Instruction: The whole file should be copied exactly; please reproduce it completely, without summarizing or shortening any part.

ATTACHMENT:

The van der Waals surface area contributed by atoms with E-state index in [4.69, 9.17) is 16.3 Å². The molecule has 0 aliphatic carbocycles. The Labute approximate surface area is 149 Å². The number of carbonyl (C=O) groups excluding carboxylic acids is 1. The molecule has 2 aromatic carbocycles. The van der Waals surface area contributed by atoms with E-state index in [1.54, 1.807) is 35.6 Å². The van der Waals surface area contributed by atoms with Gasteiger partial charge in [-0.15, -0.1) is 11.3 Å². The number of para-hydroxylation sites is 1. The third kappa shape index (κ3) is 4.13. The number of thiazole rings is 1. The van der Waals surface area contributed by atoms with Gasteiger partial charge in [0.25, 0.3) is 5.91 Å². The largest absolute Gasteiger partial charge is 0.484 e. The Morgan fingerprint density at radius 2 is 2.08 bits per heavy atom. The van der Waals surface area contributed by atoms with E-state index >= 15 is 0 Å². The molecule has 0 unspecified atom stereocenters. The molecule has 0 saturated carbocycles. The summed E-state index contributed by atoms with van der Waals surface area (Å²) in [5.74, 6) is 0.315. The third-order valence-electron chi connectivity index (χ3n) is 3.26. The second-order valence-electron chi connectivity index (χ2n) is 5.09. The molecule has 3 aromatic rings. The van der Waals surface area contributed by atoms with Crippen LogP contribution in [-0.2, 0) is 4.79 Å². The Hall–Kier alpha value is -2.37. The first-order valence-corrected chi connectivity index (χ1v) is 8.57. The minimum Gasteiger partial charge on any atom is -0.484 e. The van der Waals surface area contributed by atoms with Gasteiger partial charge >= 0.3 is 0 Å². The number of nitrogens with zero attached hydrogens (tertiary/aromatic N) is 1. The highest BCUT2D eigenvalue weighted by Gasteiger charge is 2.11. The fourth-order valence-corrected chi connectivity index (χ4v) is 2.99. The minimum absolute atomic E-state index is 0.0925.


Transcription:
The van der Waals surface area contributed by atoms with E-state index in [4.69, 9.17) is 16.3 Å². The molecule has 0 aliphatic carbocycles. The Labute approximate surface area is 149 Å². The number of carbonyl (C=O) groups excluding carboxylic acids is 1. The molecule has 2 aromatic carbocycles. The van der Waals surface area contributed by atoms with E-state index in [1.54, 1.807) is 35.6 Å². The van der Waals surface area contributed by atoms with Gasteiger partial charge in [-0.15, -0.1) is 11.3 Å². The number of para-hydroxylation sites is 1. The third kappa shape index (κ3) is 4.13. The number of thiazole rings is 1. The van der Waals surface area contributed by atoms with Gasteiger partial charge in [0.25, 0.3) is 5.91 Å². The largest absolute Gasteiger partial charge is 0.484 e. The Morgan fingerprint density at radius 2 is 2.08 bits per heavy atom. The van der Waals surface area contributed by atoms with E-state index >= 15 is 0 Å². The molecule has 0 unspecified atom stereocenters. The molecule has 0 saturated carbocycles. The summed E-state index contributed by atoms with van der Waals surface area (Å²) in [5.74, 6) is 0.315. The third-order valence-electron chi connectivity index (χ3n) is 3.26. The second-order valence-electron chi connectivity index (χ2n) is 5.09. The molecule has 3 aromatic rings. The van der Waals surface area contributed by atoms with Crippen LogP contribution in [-0.2, 0) is 4.79 Å². The Hall–Kier alpha value is -2.37. The first-order valence-corrected chi connectivity index (χ1v) is 8.57. The minimum Gasteiger partial charge on any atom is -0.484 e. The van der Waals surface area contributed by atoms with Gasteiger partial charge >= 0.3 is 0 Å². The number of nitrogens with zero attached hydrogens (tertiary/aromatic N) is 1. The highest BCUT2D eigenvalue weighted by Gasteiger charge is 2.11. The fourth-order valence-corrected chi connectivity index (χ4v) is 2.99. The minimum absolute atomic E-state index is 0.0925.